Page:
This is a meaty book at 500 pages but I couldn’t wait to pick it up each day. This was my equivalent of a binge watch. I could easily see it being made into a television series. Some the writing is very much a screenplay. You can almost hear the movements of the actors being directed. There are no long descriptive passages regarding scenery or inner thoughts, unless they are pertinent to the narrative. This is very much plot driven. Saying that I enjoyed the characters.
The book introduces us to a typical sleuthing pairing in Naia Thulin, a detective in the murder squad, looking to advance her career and Hess sent back to the police department after some infraction at Europol . Hess is at first disinterested in the new case, just biding his time until he can return to his real life. but he soon is drawn headlong in. As for the minister Rosa Hartung and her husband, their presence suggests there is political machinations at play. The book is populated with a plethora of smaller characters who all have a role to play, even if its only to help us learn a little more about the main characters and maybe send us off tack.
This is Danish scriptwriter Søren Sviestrop’s first book, but he is best known for his highly acclaimed TV crime drama The Killing, which won various international awards and sold in more than a hundred countries. More recently, Sveistrup wrote the screenplay for Jo Nesbø’s The Snowman. He obtained a master’s in literature and in History from the University of Copenhagen and studied at the Danish Film School. He has also won countless prizes, including an Emmy for Nikolaj and Julie and a BAFTA for The Killing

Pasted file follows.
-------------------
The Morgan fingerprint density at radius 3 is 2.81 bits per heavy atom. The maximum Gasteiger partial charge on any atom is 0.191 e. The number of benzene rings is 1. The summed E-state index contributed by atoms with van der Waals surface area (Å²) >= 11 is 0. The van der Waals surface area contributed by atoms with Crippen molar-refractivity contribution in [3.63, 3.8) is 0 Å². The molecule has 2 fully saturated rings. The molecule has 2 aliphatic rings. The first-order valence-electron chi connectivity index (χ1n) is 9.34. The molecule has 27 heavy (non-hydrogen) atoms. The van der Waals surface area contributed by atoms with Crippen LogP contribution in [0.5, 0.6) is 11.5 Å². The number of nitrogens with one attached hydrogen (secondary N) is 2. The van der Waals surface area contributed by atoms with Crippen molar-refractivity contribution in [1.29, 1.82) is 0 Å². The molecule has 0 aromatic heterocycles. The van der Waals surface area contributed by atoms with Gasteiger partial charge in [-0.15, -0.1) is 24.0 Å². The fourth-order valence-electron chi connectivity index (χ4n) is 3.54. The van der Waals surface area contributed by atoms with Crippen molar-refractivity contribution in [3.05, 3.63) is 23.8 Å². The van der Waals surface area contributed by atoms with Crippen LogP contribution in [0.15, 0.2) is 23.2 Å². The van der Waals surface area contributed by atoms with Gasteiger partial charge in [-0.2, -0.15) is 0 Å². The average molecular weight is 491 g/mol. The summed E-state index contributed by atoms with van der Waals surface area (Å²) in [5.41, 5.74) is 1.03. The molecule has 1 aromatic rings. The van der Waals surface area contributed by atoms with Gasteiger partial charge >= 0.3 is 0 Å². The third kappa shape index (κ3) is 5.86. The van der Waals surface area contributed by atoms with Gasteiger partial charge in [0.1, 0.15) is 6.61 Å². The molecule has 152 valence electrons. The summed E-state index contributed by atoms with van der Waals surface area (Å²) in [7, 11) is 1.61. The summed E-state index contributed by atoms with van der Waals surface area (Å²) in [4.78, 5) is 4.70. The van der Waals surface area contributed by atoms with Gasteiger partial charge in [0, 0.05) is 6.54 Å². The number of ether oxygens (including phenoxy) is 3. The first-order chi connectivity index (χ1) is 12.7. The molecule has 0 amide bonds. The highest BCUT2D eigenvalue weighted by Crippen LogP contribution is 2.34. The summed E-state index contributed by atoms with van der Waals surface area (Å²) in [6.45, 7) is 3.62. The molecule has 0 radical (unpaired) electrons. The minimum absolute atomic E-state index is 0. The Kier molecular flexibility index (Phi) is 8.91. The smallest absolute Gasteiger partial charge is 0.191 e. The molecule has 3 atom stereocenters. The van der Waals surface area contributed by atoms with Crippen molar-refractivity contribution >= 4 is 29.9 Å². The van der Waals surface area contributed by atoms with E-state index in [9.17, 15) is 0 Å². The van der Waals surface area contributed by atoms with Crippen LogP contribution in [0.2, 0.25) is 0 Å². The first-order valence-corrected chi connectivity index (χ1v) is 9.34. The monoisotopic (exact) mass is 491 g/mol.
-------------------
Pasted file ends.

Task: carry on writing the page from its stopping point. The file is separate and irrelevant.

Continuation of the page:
Like the Killing, In The Chestnut Man there is a mix of police work and politics. There is a dig at bureaucracy and paper pushing in relation to those who fall through the cracks and left without support. The violence is graphic. The tension builds. I’ve always been particularly terrified by those movies and dramas where the victim enters their home and the bad guy is already there hiding so this book gave me a couple of anxious moments, but for a thriller that can only be a plus!
I thoroughly enjoyed this book and so will you. I suggest you pre-order a copy at your local bookshop or download one post haste. Meanwhile I await a sequel with anticipation and the odd glance over my shoulder into the darkening house, while nibbling on a roasted chestnut…
Reviewed by Georgina Murphy
This review is part of a Blog Tour, to see what the other reviewers thought see their sites below and visit them. If you agree or disagree with their reviews after reading the book, let us know.
From all of us at The Library Door, I’d like to say thank you for visiting the site over the past year and following us both here and on twitter (@apaulmurphy) and wish you all a very happy New Year.